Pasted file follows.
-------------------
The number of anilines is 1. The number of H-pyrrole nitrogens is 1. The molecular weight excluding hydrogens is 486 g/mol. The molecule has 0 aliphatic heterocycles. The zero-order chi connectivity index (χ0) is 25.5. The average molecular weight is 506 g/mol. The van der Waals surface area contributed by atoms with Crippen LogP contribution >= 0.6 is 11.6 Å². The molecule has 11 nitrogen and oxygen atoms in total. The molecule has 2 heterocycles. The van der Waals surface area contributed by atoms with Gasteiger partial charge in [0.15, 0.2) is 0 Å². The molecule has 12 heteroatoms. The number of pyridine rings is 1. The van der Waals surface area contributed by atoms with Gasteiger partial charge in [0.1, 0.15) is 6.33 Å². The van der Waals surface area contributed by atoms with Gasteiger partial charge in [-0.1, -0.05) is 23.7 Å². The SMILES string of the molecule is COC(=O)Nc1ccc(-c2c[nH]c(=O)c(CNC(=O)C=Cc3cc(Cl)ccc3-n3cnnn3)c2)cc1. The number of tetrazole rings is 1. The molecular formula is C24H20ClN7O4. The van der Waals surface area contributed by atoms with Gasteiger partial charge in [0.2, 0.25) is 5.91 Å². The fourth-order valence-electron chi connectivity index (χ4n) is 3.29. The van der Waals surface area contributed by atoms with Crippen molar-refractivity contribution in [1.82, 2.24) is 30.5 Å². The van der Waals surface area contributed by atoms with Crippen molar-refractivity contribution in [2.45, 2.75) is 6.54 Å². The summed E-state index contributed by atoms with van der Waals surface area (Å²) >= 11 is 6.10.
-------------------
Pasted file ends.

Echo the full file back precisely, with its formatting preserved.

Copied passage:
The number of anilines is 1. The number of H-pyrrole nitrogens is 1. The molecular weight excluding hydrogens is 486 g/mol. The molecule has 0 aliphatic heterocycles. The zero-order chi connectivity index (χ0) is 25.5. The average molecular weight is 506 g/mol. The van der Waals surface area contributed by atoms with Crippen LogP contribution >= 0.6 is 11.6 Å². The molecule has 11 nitrogen and oxygen atoms in total. The molecule has 2 heterocycles. The van der Waals surface area contributed by atoms with Gasteiger partial charge in [0.15, 0.2) is 0 Å². The molecule has 12 heteroatoms. The number of pyridine rings is 1. The van der Waals surface area contributed by atoms with Gasteiger partial charge in [0.1, 0.15) is 6.33 Å². The van der Waals surface area contributed by atoms with Gasteiger partial charge in [-0.1, -0.05) is 23.7 Å². The SMILES string of the molecule is COC(=O)Nc1ccc(-c2c[nH]c(=O)c(CNC(=O)C=Cc3cc(Cl)ccc3-n3cnnn3)c2)cc1. The number of tetrazole rings is 1. The molecular formula is C24H20ClN7O4. The van der Waals surface area contributed by atoms with Gasteiger partial charge in [0.2, 0.25) is 5.91 Å². The fourth-order valence-electron chi connectivity index (χ4n) is 3.29. The van der Waals surface area contributed by atoms with Crippen molar-refractivity contribution in [1.82, 2.24) is 30.5 Å². The van der Waals surface area contributed by atoms with Crippen molar-refractivity contribution in [2.45, 2.75) is 6.54 Å². The summed E-state index contributed by atoms with van der Waals surface area (Å²) >= 11 is 6.10.